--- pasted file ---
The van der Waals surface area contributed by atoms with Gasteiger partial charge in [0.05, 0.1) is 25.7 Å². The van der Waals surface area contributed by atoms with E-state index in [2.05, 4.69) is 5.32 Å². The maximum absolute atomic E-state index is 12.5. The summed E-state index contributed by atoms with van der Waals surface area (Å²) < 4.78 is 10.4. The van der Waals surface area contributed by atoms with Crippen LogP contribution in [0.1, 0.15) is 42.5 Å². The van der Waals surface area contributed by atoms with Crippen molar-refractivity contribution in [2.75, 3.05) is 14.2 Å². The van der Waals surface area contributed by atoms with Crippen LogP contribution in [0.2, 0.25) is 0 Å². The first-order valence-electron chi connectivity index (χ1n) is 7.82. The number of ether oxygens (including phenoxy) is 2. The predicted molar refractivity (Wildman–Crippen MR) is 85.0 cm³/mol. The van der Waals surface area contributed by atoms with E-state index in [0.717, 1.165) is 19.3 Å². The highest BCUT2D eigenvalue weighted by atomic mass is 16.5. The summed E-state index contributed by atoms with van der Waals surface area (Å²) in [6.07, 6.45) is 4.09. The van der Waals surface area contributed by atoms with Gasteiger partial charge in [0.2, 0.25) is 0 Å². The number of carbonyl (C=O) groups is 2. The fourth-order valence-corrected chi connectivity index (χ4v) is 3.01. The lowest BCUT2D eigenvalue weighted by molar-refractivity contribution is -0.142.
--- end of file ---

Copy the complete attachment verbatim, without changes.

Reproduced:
The van der Waals surface area contributed by atoms with Gasteiger partial charge in [0.05, 0.1) is 25.7 Å². The van der Waals surface area contributed by atoms with E-state index in [2.05, 4.69) is 5.32 Å². The maximum absolute atomic E-state index is 12.5. The summed E-state index contributed by atoms with van der Waals surface area (Å²) < 4.78 is 10.4. The van der Waals surface area contributed by atoms with Crippen LogP contribution in [0.1, 0.15) is 42.5 Å². The van der Waals surface area contributed by atoms with Crippen molar-refractivity contribution in [2.75, 3.05) is 14.2 Å². The van der Waals surface area contributed by atoms with Crippen LogP contribution in [0.2, 0.25) is 0 Å². The first-order valence-electron chi connectivity index (χ1n) is 7.82. The number of ether oxygens (including phenoxy) is 2. The predicted molar refractivity (Wildman–Crippen MR) is 85.0 cm³/mol. The van der Waals surface area contributed by atoms with E-state index in [0.717, 1.165) is 19.3 Å². The highest BCUT2D eigenvalue weighted by atomic mass is 16.5. The summed E-state index contributed by atoms with van der Waals surface area (Å²) in [6.07, 6.45) is 4.09. The van der Waals surface area contributed by atoms with Gasteiger partial charge in [0.2, 0.25) is 0 Å². The number of carbonyl (C=O) groups is 2. The fourth-order valence-corrected chi connectivity index (χ4v) is 3.01. The lowest BCUT2D eigenvalue weighted by molar-refractivity contribution is -0.142.